The European Central Bank (ECB) is raising three key interest rates to 3, 3.25 and 2.5 percent next week, and as it intends to continue raising interest rates in an effort to slow inflation, the euro area's central bank is slated to hike them another 0.5 percentage points again next month, Bank of Estonia Governor Madis Müller said Friday.
When it comes to rapid price increases, a cause for concern are indications that core inflation, i.e. the more permanent element of the price increase, is showing no signs of abating, Müller, a member of the Governing Council of the ECB, said in a longer blog post according to a press release.
More sustained price pressure can be analyzed by examining not just aggregate inflation figures, but excluding changes in the prices of energy, food and other goods and services with highly volatile prices. Core inflation in the euro area has remained stably above 5 percent for the past four months already, and didn't fall in January either.
According to the Estonian central bank governor, the interest hikes planned for this month and next are necessary to cut in on too rapid price growth as well as overcome inherently more persistent pressures that to date continue to drive up price levels.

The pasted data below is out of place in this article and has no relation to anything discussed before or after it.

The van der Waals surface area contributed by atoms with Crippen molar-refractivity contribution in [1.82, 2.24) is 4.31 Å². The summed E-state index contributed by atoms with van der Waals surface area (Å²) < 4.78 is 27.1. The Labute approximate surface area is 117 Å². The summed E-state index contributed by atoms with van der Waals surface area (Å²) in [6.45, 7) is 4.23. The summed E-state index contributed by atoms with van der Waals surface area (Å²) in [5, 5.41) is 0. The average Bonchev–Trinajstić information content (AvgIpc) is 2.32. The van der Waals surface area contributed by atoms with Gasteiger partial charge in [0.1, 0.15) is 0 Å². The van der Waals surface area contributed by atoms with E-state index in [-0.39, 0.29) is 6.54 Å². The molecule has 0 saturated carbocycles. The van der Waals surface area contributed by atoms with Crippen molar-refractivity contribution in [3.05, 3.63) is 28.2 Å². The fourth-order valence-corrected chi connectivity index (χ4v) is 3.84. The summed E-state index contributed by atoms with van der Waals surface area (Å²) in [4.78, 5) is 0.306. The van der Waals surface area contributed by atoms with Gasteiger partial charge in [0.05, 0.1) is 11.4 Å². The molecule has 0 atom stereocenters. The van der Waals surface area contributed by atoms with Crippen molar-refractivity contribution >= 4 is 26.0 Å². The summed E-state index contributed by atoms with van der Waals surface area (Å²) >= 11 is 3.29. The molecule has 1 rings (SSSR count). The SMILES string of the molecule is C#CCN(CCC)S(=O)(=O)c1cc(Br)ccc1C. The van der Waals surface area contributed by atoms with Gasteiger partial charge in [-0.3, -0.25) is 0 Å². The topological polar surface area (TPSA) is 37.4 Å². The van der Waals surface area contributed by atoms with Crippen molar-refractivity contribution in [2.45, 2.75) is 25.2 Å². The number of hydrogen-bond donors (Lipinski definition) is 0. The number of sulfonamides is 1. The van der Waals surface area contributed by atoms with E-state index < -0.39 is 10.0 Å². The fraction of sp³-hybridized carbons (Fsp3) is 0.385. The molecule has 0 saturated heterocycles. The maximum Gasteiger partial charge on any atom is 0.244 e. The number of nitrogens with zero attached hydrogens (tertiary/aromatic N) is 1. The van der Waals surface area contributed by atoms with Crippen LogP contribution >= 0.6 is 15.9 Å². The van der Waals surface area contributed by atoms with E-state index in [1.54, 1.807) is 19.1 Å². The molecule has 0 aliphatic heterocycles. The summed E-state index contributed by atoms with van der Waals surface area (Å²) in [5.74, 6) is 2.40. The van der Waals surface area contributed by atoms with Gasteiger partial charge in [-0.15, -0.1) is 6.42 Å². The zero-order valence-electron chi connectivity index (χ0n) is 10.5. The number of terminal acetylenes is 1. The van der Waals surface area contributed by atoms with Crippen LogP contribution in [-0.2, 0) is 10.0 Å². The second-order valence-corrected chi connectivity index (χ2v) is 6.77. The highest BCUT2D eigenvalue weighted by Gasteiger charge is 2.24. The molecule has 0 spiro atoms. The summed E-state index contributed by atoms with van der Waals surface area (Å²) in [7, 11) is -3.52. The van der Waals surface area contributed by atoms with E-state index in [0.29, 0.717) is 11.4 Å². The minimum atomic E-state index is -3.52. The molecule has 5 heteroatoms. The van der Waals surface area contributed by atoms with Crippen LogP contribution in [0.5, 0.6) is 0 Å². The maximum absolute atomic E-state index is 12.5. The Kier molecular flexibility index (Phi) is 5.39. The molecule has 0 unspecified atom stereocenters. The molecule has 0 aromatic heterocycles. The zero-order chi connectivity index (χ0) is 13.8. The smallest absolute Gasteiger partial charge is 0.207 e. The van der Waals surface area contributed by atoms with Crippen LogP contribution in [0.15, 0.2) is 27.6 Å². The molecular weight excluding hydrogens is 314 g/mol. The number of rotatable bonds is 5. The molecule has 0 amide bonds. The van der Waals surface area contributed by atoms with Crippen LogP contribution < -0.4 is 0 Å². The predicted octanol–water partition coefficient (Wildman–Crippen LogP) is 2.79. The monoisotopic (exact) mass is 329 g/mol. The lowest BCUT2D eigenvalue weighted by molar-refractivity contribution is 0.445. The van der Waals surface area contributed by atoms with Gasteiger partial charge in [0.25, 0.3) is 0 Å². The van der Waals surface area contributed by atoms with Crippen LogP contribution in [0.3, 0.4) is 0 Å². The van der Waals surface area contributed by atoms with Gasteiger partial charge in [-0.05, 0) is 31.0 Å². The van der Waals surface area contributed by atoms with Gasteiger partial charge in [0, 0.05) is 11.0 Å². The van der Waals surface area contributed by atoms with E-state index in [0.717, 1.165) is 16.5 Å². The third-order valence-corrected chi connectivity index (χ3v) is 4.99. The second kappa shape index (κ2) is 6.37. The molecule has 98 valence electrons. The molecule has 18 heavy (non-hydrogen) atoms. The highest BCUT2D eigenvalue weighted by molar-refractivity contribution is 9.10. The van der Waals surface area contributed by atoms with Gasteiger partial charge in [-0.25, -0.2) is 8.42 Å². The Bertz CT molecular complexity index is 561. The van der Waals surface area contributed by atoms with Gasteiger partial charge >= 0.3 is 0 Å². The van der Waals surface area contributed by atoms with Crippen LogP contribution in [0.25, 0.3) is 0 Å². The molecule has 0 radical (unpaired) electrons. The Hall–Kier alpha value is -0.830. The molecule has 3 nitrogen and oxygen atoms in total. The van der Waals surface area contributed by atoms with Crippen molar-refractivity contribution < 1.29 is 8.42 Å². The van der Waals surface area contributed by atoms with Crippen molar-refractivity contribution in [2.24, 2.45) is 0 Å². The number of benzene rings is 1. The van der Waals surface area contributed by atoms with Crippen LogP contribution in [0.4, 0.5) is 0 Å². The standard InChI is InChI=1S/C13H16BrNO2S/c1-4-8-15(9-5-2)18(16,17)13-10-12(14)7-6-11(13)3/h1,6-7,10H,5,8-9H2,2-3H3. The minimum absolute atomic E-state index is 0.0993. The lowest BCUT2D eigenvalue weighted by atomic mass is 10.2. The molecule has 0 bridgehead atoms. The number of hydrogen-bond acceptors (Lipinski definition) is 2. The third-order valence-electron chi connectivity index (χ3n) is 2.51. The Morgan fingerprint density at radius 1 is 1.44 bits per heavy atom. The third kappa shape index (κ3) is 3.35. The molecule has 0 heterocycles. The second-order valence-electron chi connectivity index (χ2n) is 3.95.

He added that it's yet too soon as well as too risky to assume that an economic slowdown will in itself also lead to the growth in prices abating.
The main drivers of inflation are changing both in the euro area and in Estonia. While last year, overall increase in prices was influenced primarily by higher energy prices, this year, the increase in the prices of food and other goods and services has come to the fore.
The overall price level in Estonia has remained fairly stable since last year. A gradual slowdown in price increases in Estonia can nonetheless be expected in the coming months, due largely to the fact that last year's prices, which comprise the reference base, rose rapidly in the first half of the year.
Inflation slowing and the economy returning to more stable growth is also important for people in Estonia who have taken out home loans and currently have to cope with higher monthly mortgage payments than before.
According to Müller, it may sound contradictory, but the ECB's current tighter monetary policy, i.e. higher interest rates, will help avoid significantly higher loan payments in the future. If central banks were to hesitate right now on raising interest rates, they would in all likelihood have to raise them even higher in the future in order to get inflation under control, he explained. The stabilization of the economy will also create opportunities for the future growth of people's incomes.
As banks in Estonia have been reasonably conservative in lending in recent years, there is little reason to worry that borrowers will struggle with their loan repayments even as interest rates rise. Certainly a more significant determining factor here, he added, is maintaining one's job and stable income.
Click here for more info about Thursday's announced interest rate hikes and the ECB's other monetary policy decisions.
Editor: Aili Vahtla